RESISTANCE OF NICOTIANA TO PHYTOPHTHORA INFESTANS IS MEDIATED BY THE RECOGNITION OF THE ELICITOR PROTEIN INF 1
S KAMOUN1,3, P VAN WEST2,3 and F GOVERS3
1Department of Plant Pathology, Ohio State University, Ohio Agricultural Research and Development Center, USA; 2Department of Molecular and Cell Biology, University of Aberdeen, Scotland; 3Department of Phytopathology, Wageningen Agricultural University, The Netherlands
Background and objectives
Most Phytophthora and Pythium species produce 10-kDa extracellular protein elicitors, generally termed elicitins. Elicitins induce a hypersensitive response in a restricted number of plants, particularly in the genus Nicotiana within the Solanaceae family. Elicitins are thought to act as avirulence factors that restrict the host range of the pathogen by triggering plant defence responses [1, 2]. Phytophthora infestans, the causal agent of the potato late blight disease, produces an elicitin named INF 1. A cDNA clone encoding INFL was isolated and characterized . In virulence assays with different P. infestans isolates, five INFL-responsive Nicotiana species displayed resistant responses. In all interactions, following inoculation with P. infestans zoospores, cyst germination and penetration of a Nicotiana epidermal cell was observed. This was followed by a localized necrotic hypersensitive response that varied in timing and severity between different Nicotiana spp. The objective of this study was to determine whether INF 1 functions as an avirulence factor that governs resistance in interactions between P. infestans and Nicotiana.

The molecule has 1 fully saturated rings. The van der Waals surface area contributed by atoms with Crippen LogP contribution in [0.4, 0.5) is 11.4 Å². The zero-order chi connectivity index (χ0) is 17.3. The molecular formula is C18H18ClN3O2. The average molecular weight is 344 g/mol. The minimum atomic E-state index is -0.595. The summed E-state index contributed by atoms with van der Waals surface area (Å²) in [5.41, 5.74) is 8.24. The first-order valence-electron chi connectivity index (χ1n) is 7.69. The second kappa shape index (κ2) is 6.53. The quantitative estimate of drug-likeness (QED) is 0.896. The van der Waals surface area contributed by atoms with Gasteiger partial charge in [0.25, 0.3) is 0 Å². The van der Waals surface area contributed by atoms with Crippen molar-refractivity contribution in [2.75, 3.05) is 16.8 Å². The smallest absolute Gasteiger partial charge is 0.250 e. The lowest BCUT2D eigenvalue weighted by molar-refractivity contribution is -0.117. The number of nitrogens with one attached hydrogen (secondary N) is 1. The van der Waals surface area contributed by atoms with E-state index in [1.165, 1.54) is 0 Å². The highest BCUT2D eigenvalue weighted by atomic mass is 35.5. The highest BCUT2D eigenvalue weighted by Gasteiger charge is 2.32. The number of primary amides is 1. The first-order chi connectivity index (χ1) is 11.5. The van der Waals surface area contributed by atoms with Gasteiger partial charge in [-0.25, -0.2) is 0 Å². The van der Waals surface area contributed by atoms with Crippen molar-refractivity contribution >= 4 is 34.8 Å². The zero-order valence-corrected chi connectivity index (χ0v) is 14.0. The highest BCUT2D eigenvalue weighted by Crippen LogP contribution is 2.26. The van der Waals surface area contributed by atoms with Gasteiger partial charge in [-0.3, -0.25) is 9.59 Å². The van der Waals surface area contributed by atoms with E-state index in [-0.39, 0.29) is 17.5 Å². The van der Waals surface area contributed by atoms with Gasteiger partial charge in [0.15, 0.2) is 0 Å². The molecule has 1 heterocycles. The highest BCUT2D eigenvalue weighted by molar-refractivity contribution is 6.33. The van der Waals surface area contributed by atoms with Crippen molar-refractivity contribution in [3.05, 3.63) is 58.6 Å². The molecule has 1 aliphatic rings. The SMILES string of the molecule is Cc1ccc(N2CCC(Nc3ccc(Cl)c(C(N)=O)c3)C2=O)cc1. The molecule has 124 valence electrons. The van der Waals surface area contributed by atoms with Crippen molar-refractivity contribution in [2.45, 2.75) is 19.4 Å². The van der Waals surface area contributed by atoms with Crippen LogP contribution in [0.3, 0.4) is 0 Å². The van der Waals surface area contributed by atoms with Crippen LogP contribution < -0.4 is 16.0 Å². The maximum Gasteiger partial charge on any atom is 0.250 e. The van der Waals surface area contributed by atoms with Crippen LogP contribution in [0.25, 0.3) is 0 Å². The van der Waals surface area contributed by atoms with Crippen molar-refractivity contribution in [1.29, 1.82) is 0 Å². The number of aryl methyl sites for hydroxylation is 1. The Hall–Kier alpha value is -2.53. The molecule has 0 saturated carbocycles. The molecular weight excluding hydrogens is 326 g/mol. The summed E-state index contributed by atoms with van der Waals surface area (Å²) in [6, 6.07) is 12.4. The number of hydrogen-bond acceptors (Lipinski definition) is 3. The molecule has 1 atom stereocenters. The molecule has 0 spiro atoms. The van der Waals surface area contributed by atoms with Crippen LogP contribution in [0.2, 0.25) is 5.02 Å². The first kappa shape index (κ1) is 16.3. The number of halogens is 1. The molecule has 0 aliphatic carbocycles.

Results and conclusions
To determine whether INF 1 functions as an avirulence factor in interactions between P. infestans and Nicotiana, we engineered P. infestans mutants deficient in INFL production. Since P. infestans is a diploid, and homologous recombination of introduced DNA was never detected, we adopted a gene-silencing strategy to inhibit INF1 production. P. infestans was transformed with a construct carrying the oomycete promoter ham34 fused to the inf1-coding sequence in antisense orientation. Several transformants totally deficient in inf1 MRNA and INF 1 protein were obtained. The silenced state of the inf1 gene was shown to be mitotically stable under various conditions in vitro and in planta, suggesting that the mutant strains can be used in functional analyses. In virulence assays, INF 1 mutants remained pathogenic on the host plants potato and tomato. However, in contrast to wild-type and control transformant strains, INF 1 mutants induced disease lesions and extensive sporulation when inoculated on Nicotiana benthamiana. These results demonstrate that the recognition of INF 1 elicitin is a major component of the resistance of N. benthamiana to P. infestans and that INF 1 functions as an avirulence factor in this interaction.
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3. Kamoun S, van West P, de Jong AJ et al., 1997.
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